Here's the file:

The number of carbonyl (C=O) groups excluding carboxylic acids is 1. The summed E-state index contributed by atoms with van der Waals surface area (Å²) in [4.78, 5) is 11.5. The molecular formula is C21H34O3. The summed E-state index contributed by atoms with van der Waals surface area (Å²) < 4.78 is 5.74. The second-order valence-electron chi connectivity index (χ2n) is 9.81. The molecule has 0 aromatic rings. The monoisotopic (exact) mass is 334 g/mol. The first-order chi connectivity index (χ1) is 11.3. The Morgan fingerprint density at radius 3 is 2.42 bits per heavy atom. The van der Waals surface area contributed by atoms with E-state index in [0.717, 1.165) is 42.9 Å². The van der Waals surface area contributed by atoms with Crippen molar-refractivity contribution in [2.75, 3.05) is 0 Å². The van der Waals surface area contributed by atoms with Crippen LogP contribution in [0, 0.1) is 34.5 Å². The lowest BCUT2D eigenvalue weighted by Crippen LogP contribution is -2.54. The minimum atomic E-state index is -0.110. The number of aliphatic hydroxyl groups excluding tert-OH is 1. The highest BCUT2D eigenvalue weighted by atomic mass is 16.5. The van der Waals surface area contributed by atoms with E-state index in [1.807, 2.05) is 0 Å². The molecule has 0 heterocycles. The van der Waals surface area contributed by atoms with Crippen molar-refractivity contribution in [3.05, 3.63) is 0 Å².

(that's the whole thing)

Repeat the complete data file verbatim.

The number of carbonyl (C=O) groups excluding carboxylic acids is 1. The summed E-state index contributed by atoms with van der Waals surface area (Å²) in [4.78, 5) is 11.5. The molecular formula is C21H34O3. The summed E-state index contributed by atoms with van der Waals surface area (Å²) < 4.78 is 5.74. The second-order valence-electron chi connectivity index (χ2n) is 9.81. The molecule has 0 aromatic rings. The monoisotopic (exact) mass is 334 g/mol. The first-order chi connectivity index (χ1) is 11.3. The Morgan fingerprint density at radius 3 is 2.42 bits per heavy atom. The van der Waals surface area contributed by atoms with E-state index in [0.717, 1.165) is 42.9 Å². The van der Waals surface area contributed by atoms with Crippen molar-refractivity contribution in [2.75, 3.05) is 0 Å². The van der Waals surface area contributed by atoms with Crippen LogP contribution in [0, 0.1) is 34.5 Å². The lowest BCUT2D eigenvalue weighted by Crippen LogP contribution is -2.54. The minimum atomic E-state index is -0.110. The number of aliphatic hydroxyl groups excluding tert-OH is 1. The highest BCUT2D eigenvalue weighted by atomic mass is 16.5. The van der Waals surface area contributed by atoms with E-state index in [1.807, 2.05) is 0 Å². The molecule has 0 heterocycles. The van der Waals surface area contributed by atoms with Crippen molar-refractivity contribution in [3.05, 3.63) is 0 Å².